Since then, Mr. Presley, 46, has been elected four times to represent a vast swath of northern Mississippi on the state’s Public Service Commission, which regulates telecommunications, electric, gas, water and sewer utilities. Colleagues and supporters said the position — in a district filled with heavily conservative areas — helped him hone the solicitous approach he is bringing to the governor’s race.

Mr. Reeves has cast Mr. Presley as a liberal aligned with President Biden, and his campaign as orchestrated by the national Democratic Party. He has pointed out that most of Mr. Presley’s fund-raising haul has come from outside Mississippi.

“Ask yourself: Why are they dropping historic money on Mississippi to flip it blue?” Mr. Reeves said on social media in October. “It’s because they know Brandon Presley will govern like a liberal Democrat.”

Mr. Reeves is also emphasizing his conservative bona fides, including tax cuts he has signed and a promise to keep pursuing his ambition of eliminating the state income tax.

He has touted the state’s unemployment rate, which has fallen to just over 3 percent — the lowest it has been in decades. He has also campaigned on raises he approved last year for public schoolteachers that were among the largest in state history, amounting to average increase of about $5,100 a year.

Mr. Reeves has also said that his administration is trying to claw back money misspent in the welfare scandal, in which more than $77 million was siphoned from the state’s poorest residents to fund projects like one championed by Brett Favre, the former N.F.L. player, to build a volleyball stadium at the University of Southern Mississippi. Mr. Reeves was the state’s lieutenant governor at the time.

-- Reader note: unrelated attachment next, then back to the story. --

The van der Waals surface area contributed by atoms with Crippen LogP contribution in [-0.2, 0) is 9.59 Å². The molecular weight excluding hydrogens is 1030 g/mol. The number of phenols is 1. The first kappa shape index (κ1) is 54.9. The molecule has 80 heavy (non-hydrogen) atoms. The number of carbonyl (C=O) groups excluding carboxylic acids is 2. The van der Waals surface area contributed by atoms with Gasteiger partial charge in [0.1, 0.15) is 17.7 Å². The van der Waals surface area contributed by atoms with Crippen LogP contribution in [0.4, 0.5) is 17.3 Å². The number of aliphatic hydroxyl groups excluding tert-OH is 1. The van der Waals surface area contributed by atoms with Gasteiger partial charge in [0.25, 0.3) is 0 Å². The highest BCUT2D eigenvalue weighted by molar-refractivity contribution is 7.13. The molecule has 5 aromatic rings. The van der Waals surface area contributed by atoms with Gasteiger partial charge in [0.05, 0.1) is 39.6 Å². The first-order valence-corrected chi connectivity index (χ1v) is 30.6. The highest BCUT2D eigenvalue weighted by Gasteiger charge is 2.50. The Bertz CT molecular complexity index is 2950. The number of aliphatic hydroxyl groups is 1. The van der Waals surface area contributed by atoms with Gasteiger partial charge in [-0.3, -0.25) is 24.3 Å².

Mr. Presley knows how to rouse a crowd, evoking a pastor in one moment and insult comic the next. He skewered Mr. Reeves at the candidate forum in McComb to cheers of approval and howling laughter, offering an almost cartoonish depiction of the governor as unfamiliar with and unsympathetic to the hardships facing the working poor.

“Like the pharaoh of old, his heart has turned to stone,” Mr. Presley said. He also took particular delight in roasting upgrades reportedly made to the governor’s mansion, like a special shelter for lemon trees and a pricey ice maker (“It better make that good Sonic ice!”).

At various stops, he has told crowds about a promise to his wife, Katelyn, whom he married just three months ago: If he wins, they will feed the homeless out of the governor’s mansion. His concern for the needy, he says, grew out his own experience enduring the turmoil and indignities of poverty.

Some who came out to hear him speak recently said they were drawn to Mr. Presley because his early struggles sounded familiar — and simply because he was there, reaching out to them.

“Look where he is,” said Joseph M. Daughtry Sr., the police chief in Columbus, where Mr. Presley had navigated a maze of country highways to speak to a few dozen people at a community center in a poor, largely Black neighborhood.

“We have somebody who understands us,” Chief Daughtry said. “Somebody who cares about us. And somebody who is not ashamed of us.”

Mr. Presley walked over to shake his hand.